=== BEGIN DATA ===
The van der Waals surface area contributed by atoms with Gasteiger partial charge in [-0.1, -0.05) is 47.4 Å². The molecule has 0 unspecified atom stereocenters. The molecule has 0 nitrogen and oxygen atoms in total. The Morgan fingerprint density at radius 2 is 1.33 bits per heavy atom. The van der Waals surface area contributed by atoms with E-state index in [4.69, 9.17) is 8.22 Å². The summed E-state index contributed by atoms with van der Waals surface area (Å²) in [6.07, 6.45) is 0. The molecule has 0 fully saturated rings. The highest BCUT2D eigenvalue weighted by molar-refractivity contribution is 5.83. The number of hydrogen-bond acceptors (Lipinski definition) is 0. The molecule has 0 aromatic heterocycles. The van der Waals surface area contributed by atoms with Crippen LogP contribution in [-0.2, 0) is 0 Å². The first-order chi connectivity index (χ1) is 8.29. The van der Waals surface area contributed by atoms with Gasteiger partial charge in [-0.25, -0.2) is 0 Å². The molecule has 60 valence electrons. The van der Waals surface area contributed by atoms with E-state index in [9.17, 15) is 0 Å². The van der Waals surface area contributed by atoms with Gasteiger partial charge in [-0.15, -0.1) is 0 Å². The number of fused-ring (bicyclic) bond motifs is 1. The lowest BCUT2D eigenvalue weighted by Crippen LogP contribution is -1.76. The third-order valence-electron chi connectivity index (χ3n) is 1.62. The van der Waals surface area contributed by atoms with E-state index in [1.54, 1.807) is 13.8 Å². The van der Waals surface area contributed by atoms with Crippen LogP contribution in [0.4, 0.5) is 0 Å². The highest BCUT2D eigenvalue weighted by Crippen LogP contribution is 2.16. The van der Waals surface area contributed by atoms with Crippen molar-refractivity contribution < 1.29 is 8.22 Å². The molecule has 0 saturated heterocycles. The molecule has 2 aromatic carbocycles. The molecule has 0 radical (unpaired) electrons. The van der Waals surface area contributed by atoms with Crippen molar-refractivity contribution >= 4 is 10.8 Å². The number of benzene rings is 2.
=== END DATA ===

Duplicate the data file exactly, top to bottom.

The van der Waals surface area contributed by atoms with Gasteiger partial charge in [-0.1, -0.05) is 47.4 Å². The molecule has 0 unspecified atom stereocenters. The molecule has 0 nitrogen and oxygen atoms in total. The Morgan fingerprint density at radius 2 is 1.33 bits per heavy atom. The van der Waals surface area contributed by atoms with E-state index in [4.69, 9.17) is 8.22 Å². The summed E-state index contributed by atoms with van der Waals surface area (Å²) in [6.07, 6.45) is 0. The molecule has 0 fully saturated rings. The highest BCUT2D eigenvalue weighted by molar-refractivity contribution is 5.83. The number of hydrogen-bond acceptors (Lipinski definition) is 0. The molecule has 0 aromatic heterocycles. The van der Waals surface area contributed by atoms with Crippen LogP contribution in [-0.2, 0) is 0 Å². The first-order chi connectivity index (χ1) is 8.29. The van der Waals surface area contributed by atoms with Gasteiger partial charge in [-0.25, -0.2) is 0 Å². The molecule has 60 valence electrons. The van der Waals surface area contributed by atoms with E-state index in [9.17, 15) is 0 Å². The van der Waals surface area contributed by atoms with Gasteiger partial charge in [-0.15, -0.1) is 0 Å². The number of fused-ring (bicyclic) bond motifs is 1. The lowest BCUT2D eigenvalue weighted by Crippen LogP contribution is -1.76. The third-order valence-electron chi connectivity index (χ3n) is 1.62. The van der Waals surface area contributed by atoms with E-state index in [1.54, 1.807) is 13.8 Å². The van der Waals surface area contributed by atoms with Crippen LogP contribution in [0.4, 0.5) is 0 Å². The highest BCUT2D eigenvalue weighted by Crippen LogP contribution is 2.16. The van der Waals surface area contributed by atoms with Crippen molar-refractivity contribution < 1.29 is 8.22 Å². The molecule has 0 saturated heterocycles. The molecule has 2 aromatic carbocycles. The molecule has 0 radical (unpaired) electrons. The van der Waals surface area contributed by atoms with Crippen molar-refractivity contribution >= 4 is 10.8 Å². The number of benzene rings is 2.